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Israel: New Date Plants From Ancient Seeds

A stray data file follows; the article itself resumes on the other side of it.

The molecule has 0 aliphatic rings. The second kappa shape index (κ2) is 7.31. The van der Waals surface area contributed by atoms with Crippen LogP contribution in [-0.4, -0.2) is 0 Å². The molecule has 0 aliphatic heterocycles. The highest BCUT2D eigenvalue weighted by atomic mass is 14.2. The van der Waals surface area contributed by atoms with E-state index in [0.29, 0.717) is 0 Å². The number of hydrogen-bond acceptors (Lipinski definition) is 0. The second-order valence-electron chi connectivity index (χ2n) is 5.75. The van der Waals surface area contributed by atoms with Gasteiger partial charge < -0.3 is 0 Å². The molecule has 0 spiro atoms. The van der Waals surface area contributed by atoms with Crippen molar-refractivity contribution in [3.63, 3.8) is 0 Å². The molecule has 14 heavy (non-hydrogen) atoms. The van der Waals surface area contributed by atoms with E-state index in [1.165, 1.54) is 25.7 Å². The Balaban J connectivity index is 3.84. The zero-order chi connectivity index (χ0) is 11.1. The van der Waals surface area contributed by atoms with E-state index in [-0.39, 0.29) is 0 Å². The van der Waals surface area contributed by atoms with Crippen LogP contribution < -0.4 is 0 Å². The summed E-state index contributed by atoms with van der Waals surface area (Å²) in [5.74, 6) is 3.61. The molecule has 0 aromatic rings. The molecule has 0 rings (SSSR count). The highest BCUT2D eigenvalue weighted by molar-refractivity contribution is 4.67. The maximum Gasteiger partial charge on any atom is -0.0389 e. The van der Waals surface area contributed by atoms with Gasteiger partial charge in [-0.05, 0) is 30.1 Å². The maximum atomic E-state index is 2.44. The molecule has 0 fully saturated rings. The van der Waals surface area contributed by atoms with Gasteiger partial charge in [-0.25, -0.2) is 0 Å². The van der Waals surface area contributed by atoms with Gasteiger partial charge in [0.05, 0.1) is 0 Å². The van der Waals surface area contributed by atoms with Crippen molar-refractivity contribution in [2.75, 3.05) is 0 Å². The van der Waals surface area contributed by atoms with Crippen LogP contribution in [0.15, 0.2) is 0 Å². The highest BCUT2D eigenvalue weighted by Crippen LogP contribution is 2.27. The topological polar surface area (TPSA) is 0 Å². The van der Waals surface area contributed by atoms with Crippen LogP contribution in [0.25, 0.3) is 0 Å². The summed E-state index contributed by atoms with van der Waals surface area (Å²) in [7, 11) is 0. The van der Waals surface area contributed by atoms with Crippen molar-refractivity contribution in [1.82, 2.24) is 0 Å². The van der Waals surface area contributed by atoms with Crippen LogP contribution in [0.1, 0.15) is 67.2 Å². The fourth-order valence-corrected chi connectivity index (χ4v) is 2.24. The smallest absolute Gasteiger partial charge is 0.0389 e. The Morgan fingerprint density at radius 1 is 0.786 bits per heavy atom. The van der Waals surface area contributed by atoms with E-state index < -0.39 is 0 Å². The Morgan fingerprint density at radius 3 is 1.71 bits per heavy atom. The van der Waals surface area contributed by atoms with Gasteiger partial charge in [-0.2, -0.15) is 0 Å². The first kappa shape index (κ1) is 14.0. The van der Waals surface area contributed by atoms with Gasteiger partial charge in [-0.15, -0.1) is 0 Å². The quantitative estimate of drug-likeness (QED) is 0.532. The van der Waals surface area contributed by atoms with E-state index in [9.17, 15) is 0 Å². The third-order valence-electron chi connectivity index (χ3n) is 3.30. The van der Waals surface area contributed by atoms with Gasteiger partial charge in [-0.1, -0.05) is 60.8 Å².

Israeli researchers revealed last week that they successfully grew extinct date plants from ancient seeds found at archaeological sites in the Judean Desert. Six saplings grew from 32 seeds sown and the plants have been dubbed Adam, Jonah, Uriel, Boaz, Judith, and Hannah. Dozens of seeds were gleaned from archaeology collections gathered at locations in the Dead Sea area, including the Masada hilltop fortress built by King Herod the Great and the ancient site of Qumran, famous for the discovery of the Dead Sea Scrolls in the 1940s. “Germination of 2000-year-old seeds of Phoenix dactylifera from Judean desert archaeological sites provides a unique opportunity to study the Judean date palm, described in antiquity for the quality, size, and medicinal properties of its fruit, but lost for centuries,” said researchers. "The Kingdom of Judah (Judea) that arose in the southern part of the historic Land of Israel in the 11th century B.C. was particularly renowned for the quality and quantity of its dates,” the researchers noted. “These so-called ‘Judean dates’ grown in plantations around Jericho and the Dead Sea were recognized by classical writers for their large size, sweet taste, extended storage, and medicinal properties.” (Times of Israel/VFI News)